The equipment, and hence the aircraft, knows where it is at all times. It knows this because it knows where it isn't. By subtracting where it is from where it isn't ( or where it isn't from where it is, depending on which is greater ), it obtains a difference or deviation. The inertial reference system uses deviations to generate corrective commands to fly the aircraft from a position where it is to a position where it isn't. The aircraft arrives at the position where it wasn't; consequently, the position where it was, is now the position where it isn't. In the event that the position where it is now, is not the same as the position where it originally wasn't, the system will acquire a variation. ( Variations are caused by external factors, and discussion of these factors is beyond the scope of this simple explanation.) .
The variation is the difference between where the aircraft is and where the aircraft wasn't. If the variation is considered to be a significant factor, it too may be corrected by the IRS. The aircraft must now know where it was. The "Thought Process" of the equipment is as follows: because a variation has modified some of the navigational information which the aircraft acquired, it is not sure where it is. However, it is sure where it isn't and knows where it was. It now subtracts where it should be from where it wasn't ( or vice-versa ) and by differentiating this from the algebraic difference between where it shouldn't be and where it was, it is able to obtain the difference between its deviation and its variation; this difference being called error.
An award should go to the United Airlines gate agent in Denver for being smart and funny, and making her point, when confronted with a passenger who probably deserved to fly as cargo.
During the final days at Denver's old Stapleton airport, a crowded United flight was cancelled.
A single agent was rebooking a long line of inconvenienced traveller's. Suddenly an angry passenger pushed his way to the desk. He slapped his ticket down on the counter and said, "I HAVE to be on this flight and it has to be FIRST CLASS."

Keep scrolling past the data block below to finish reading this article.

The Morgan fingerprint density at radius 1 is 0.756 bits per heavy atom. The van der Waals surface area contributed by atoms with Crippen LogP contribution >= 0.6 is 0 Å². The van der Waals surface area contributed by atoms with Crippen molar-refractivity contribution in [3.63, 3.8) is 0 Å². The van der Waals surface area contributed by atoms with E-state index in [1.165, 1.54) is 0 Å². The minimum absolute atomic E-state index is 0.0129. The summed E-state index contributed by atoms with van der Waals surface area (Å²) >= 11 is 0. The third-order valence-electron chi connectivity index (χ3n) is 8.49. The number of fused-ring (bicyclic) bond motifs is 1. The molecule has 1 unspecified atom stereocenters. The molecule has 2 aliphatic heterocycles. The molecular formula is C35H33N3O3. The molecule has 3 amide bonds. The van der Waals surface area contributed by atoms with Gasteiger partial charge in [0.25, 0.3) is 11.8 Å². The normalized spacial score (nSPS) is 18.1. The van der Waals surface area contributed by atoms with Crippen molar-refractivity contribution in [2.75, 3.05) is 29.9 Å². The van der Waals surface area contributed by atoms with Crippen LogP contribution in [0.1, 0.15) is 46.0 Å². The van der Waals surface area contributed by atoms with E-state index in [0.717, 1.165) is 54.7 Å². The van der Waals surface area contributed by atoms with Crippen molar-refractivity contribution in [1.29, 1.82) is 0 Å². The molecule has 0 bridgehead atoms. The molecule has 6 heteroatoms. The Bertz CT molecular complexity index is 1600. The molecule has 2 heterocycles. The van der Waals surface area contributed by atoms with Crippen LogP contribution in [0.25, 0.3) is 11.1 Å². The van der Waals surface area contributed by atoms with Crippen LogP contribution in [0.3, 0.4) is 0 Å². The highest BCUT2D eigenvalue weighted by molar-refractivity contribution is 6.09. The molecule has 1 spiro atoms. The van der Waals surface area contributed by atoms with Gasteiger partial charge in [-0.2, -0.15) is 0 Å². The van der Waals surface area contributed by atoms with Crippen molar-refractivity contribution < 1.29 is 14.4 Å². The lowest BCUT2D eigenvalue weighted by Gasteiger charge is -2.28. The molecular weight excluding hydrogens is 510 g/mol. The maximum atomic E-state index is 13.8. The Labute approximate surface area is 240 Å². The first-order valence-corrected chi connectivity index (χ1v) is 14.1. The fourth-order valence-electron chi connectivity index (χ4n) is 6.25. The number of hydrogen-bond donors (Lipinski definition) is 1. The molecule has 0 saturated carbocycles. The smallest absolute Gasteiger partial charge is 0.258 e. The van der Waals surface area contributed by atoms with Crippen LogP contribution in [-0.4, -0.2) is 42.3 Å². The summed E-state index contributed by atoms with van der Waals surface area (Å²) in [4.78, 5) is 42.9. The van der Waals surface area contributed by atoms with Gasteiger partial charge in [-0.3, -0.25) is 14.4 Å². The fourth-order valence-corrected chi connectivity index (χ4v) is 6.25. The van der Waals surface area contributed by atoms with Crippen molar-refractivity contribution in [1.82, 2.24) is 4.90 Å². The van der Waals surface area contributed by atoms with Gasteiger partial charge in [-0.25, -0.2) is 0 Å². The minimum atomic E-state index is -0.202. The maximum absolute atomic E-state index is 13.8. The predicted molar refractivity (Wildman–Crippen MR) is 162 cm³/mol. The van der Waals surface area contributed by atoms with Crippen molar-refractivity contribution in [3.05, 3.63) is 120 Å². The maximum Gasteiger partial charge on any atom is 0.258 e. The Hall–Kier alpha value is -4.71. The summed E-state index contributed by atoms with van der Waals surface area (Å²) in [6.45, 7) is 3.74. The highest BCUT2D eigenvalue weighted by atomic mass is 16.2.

The agent replied, "I'm sorry sir. I'll be happy to try to help you, but I've got to help these folks first, and I'm sure we'll be able to work something out."
The passenger was unimpressed. He asked loudly, so that the passengers behind him could hear, "Do you have any idea who I am?"
Without hesitating, the gate agent smiled and grabbed her public address microphone.
"May I have your attention please?" she began, her voice bellowing throughout the terminal. "We have a passenger here at the gate WHO DOES NOT KNOW WHO HE IS. If anyone can help him find his identity, please come to the gate."
With the folks behind him in line laughing hysterically, the man glared at the United agent, gritted his teeth and swore "(Expletive) you."
Without flinching, she smiled and said, "I'm sorry, sir, but you'll have to stand in line for that, too."
The man retreated as the people in the terminal applauded loudly. Although the flight was cancelled and people were late, they were no longer angry at United.
1. INITIAL ACTION: Determine which seat is running away. During the stress of routine operations it is possible to mistake which seat is running away. Example: If Captain's seat is out of control forward, it shall appeat to the Captain that the First Officer's is running backwards. This is a common form of spacial disorientation and will only last until the Captain is emasculated on the control column. Do not disengage the autopilot at this time as a violent pitch down will result. In order to determine which seat is the runaway, suggested procedure is to awaken the Flight Engineer for trouble shooting.